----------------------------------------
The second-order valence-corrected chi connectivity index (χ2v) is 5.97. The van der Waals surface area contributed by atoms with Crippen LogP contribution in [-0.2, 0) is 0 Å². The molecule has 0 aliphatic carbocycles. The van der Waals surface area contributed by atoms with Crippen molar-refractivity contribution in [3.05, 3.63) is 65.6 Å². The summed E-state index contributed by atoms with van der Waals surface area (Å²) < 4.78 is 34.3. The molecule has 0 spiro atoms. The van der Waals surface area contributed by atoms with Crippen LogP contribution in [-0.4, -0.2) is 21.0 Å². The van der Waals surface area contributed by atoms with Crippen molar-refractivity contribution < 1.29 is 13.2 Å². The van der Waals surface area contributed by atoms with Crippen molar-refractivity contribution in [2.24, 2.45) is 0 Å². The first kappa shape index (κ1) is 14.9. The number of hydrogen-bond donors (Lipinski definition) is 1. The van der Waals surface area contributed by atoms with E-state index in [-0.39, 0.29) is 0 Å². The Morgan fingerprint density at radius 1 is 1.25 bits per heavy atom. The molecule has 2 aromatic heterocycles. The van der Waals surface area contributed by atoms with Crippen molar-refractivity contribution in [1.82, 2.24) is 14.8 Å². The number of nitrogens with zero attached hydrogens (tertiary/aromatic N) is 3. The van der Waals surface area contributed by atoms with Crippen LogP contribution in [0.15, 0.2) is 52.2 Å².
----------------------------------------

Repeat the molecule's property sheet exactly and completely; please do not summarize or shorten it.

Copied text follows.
The second-order valence-corrected chi connectivity index (χ2v) is 5.97. The van der Waals surface area contributed by atoms with Crippen LogP contribution in [-0.2, 0) is 0 Å². The molecule has 0 aliphatic carbocycles. The van der Waals surface area contributed by atoms with Crippen molar-refractivity contribution in [3.05, 3.63) is 65.6 Å². The summed E-state index contributed by atoms with van der Waals surface area (Å²) < 4.78 is 34.3. The molecule has 0 spiro atoms. The van der Waals surface area contributed by atoms with Crippen LogP contribution in [-0.4, -0.2) is 21.0 Å². The van der Waals surface area contributed by atoms with Crippen molar-refractivity contribution < 1.29 is 13.2 Å². The van der Waals surface area contributed by atoms with Crippen molar-refractivity contribution in [2.24, 2.45) is 0 Å². The first kappa shape index (κ1) is 14.9. The number of hydrogen-bond donors (Lipinski definition) is 1. The van der Waals surface area contributed by atoms with E-state index in [-0.39, 0.29) is 0 Å². The Morgan fingerprint density at radius 1 is 1.25 bits per heavy atom. The molecule has 2 aromatic heterocycles. The van der Waals surface area contributed by atoms with Crippen molar-refractivity contribution in [1.82, 2.24) is 14.8 Å². The number of nitrogens with zero attached hydrogens (tertiary/aromatic N) is 3. The van der Waals surface area contributed by atoms with Crippen LogP contribution in [0.15, 0.2) is 52.2 Å².